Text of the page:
The following case was described in a recent paper by MacLeod DT, et al. published on Jounal of Molecular therapy. The detailed information can be found at MacLeod DT, et al., 2017, Mol Ther. 25(4):949-961.doi: 10.1016/j.ymthe.2017.02.005.
Activated T cells were electroporated with TRC1-2 mRNA and transduced with AAV:TRAC:CAR at an MOI of 400,000 vg/cell and cultured for 5 days in the presence of IL-2. Five days post-transduction, cells were stained for expression of the CAR using a biotinylated CD19-Fc reagent and CD3, with TRC1-2-treated, mock-transduced cells used as a control for gating of CAR expression. CD3+ cells were then depleted. Enriched CD3- cells were cultured for 3 additional days in the presence of IL-15 and IL-21 and then analyzed again by flow cytometry for CD3 and CAR expression.
|BCMA||Multiple myeloma, leukemia, B-Cell lymphoma||
BC7-H82F0 (Biotinylated Human BCMA, Fc & Avi Tag)
BCA-HF254 (FITC-Labeled Human BCMA, Fc Tag)
|CD19||Acute leukemia, B-Cell lymphoma||
CD9-H8259 (Biotinylated Human CD19, Fc Tag)
CD9-H5259 (Human CD19, Fc Tag)
|CD20||Leukemia, B-Cell lymphoma||CD0-H5268 (Human MS4A1 / CD20, Fc Tag)|
|CD22||Leukemia, B-Cell lymphoma||
SI2-H82F8 (Biotinylated Human Siglec-2 / CD22, Fc & Avi Tag)
CD2-H52H8 (Human Siglec-2 / CD22, His Tag)
|CD30||Leukemia, B-Cell lymphoma||
CD0-H82E6 (Biotinylated Human CD30, Avi & His Tag)
CD0-H5250 (Human CD30, Fc Tag)
|CD33||Acute myeloid leukemia||
CD3-H82E7 (Biotinylated Human CD33, Avi & His Tag)
CD3-H5257 (Human CD33, Fc Tag)
CD8-H82E7 (Biotinylated Human CD38, Avi & His Tag)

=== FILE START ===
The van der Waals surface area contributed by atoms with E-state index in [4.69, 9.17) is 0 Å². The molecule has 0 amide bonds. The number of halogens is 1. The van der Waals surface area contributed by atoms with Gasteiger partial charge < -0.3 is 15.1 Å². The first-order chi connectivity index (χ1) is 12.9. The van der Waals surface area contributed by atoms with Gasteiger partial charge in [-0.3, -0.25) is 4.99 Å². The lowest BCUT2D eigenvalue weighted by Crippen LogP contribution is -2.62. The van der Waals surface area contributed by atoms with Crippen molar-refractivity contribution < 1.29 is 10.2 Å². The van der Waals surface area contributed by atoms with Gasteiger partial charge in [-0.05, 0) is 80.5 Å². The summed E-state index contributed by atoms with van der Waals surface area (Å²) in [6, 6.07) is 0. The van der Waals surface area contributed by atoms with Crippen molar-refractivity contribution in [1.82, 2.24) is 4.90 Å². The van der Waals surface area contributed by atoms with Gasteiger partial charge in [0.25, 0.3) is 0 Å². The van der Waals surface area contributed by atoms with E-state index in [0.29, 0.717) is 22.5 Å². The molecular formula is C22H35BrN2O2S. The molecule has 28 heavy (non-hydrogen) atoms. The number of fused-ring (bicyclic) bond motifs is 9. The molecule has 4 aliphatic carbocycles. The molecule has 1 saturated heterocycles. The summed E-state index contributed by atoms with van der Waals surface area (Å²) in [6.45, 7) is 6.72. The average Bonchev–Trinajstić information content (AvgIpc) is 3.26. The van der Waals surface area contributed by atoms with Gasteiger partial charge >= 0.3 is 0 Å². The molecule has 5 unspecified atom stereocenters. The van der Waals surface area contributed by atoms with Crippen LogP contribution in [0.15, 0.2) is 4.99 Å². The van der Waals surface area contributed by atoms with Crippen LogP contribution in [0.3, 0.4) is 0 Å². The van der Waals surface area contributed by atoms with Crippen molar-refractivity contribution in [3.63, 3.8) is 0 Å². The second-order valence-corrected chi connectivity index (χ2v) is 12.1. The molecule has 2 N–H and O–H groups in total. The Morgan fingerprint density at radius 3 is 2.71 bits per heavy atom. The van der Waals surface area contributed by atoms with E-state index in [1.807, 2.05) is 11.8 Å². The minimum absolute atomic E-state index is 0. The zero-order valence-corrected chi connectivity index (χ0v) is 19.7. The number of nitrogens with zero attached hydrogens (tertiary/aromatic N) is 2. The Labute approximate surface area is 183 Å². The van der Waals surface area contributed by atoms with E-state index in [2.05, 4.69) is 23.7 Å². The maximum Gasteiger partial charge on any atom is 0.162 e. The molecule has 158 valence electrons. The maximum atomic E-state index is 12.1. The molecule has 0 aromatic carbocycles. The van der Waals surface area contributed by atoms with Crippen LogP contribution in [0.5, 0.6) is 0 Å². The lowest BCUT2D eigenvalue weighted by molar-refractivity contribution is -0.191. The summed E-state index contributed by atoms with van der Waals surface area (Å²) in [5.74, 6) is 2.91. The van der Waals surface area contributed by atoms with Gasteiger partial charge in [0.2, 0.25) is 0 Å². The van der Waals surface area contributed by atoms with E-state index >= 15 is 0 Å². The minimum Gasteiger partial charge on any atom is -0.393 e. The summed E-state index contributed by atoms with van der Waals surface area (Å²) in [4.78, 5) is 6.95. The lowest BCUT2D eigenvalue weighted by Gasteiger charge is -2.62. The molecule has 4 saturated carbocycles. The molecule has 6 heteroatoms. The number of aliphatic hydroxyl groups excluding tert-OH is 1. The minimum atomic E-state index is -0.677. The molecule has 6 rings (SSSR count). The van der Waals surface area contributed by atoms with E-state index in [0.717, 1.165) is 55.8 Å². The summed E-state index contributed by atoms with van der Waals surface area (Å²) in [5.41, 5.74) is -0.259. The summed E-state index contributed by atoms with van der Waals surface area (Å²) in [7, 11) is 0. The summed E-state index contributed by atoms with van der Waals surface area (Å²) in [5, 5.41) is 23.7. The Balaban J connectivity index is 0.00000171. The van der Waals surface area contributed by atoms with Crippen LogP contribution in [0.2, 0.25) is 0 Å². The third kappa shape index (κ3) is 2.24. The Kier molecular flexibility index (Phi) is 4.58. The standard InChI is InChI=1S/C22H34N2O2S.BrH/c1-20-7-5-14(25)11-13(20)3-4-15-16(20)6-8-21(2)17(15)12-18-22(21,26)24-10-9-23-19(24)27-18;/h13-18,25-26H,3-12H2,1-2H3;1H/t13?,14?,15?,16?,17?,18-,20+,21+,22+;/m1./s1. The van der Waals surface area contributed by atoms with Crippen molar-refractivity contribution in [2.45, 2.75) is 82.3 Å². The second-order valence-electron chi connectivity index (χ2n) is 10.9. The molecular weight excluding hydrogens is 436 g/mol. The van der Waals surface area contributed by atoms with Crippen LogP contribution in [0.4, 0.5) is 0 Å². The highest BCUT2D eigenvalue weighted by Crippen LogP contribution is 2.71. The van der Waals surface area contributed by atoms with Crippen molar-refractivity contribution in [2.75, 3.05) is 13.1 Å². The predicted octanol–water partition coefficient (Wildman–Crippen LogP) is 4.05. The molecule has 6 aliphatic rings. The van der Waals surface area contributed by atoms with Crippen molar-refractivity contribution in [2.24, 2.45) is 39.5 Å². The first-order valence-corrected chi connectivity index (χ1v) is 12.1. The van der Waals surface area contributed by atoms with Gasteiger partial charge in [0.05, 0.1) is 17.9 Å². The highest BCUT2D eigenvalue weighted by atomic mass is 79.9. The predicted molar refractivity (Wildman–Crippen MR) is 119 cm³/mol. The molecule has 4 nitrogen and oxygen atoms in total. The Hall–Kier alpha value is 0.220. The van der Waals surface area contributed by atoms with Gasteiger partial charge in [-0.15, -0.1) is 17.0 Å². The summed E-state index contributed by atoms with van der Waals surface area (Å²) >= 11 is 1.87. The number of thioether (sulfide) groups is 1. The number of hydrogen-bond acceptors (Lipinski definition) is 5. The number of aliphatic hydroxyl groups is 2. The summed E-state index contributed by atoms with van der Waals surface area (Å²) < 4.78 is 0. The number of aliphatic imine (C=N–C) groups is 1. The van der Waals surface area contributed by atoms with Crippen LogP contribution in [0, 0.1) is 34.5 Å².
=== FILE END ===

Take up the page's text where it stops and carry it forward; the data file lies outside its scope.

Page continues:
CD8-H5255 (Human CD38, Fc Tag)
|CD138||Multiple myeloma||SD1-H5228 (Human Syndecan-1 / CD138, His Tag)|
|CAIX||Renal cell carcinoma (RCC)||CA9-H5226 (Human CA9 (38-414))|
|EGFR||NSCLC, epithelial carcinoma, glioma||
EGR-H82E3 (Biotinylated Human EGFR, His & Avi Tag)
EGR-H5252 ( Human EGFR, Fc Tag)
EGR-H82E0 (Biotinylated Human EGFRVIII, Avi & His Tag)
EGI-H52H4 (Human EGFRvIII, His Tag)
|EpCAM||Liver neoplasms, stomach neoplasms||
EPM-H82E8 (Biotinylated Human EpCAM, His & Avi Tag)
EPM-H8254 (Biotinylated Human EpCAM, Fc Tag)
FO1-H82E2 (Biotinylated Human FOLR1, His & Avi Tag)
FO1-H5229 (Human FOLR1, His Tag)
GP3-H82E5 (Biotinylated Human Glypican 3, His & Avi Tag)
GP3-H5258 (Human Glypican 3, Fc Tag)
|HER2||Ovarian cancer, breast cancer, glioblastoma, osteosarcoma||
HE2-H822R ( Biotinylated Human Her2, His Tag)
HE2-H5253 (Human Her2, Fc Tag)
|HGFR||Malignant melanoma, breast cancer||
MET-H82E1 (BiotinylatedHuman HGF R, Avi & His Tag)
MET-H5256 (Human HGF R, Fc Tag)
|IL13Rα2||Glioma||IL2-H5257 (Human IL-13 R alpha 2, Fc Tag)|
|MSLN||Mesothelioma, ovarian cancer||
MSN-H82E9 (Biotinylated Human MSLN, His & Avi Tag)
MSN-H826x (Biotinylated Human MSLN, Fc Tag)
|MUC1||Seminal vesicle cancer||MU1-H5252 (Biotinylated Human MUC-1, Fc Tag)|
|ROR1||Leukemia, breast cancer||
RO1-H821y (Biotinylated Human ROR1, Avi Tag)
RO1-H82F4 (Biotinylated Human ROR1, Fc & Avi Tag)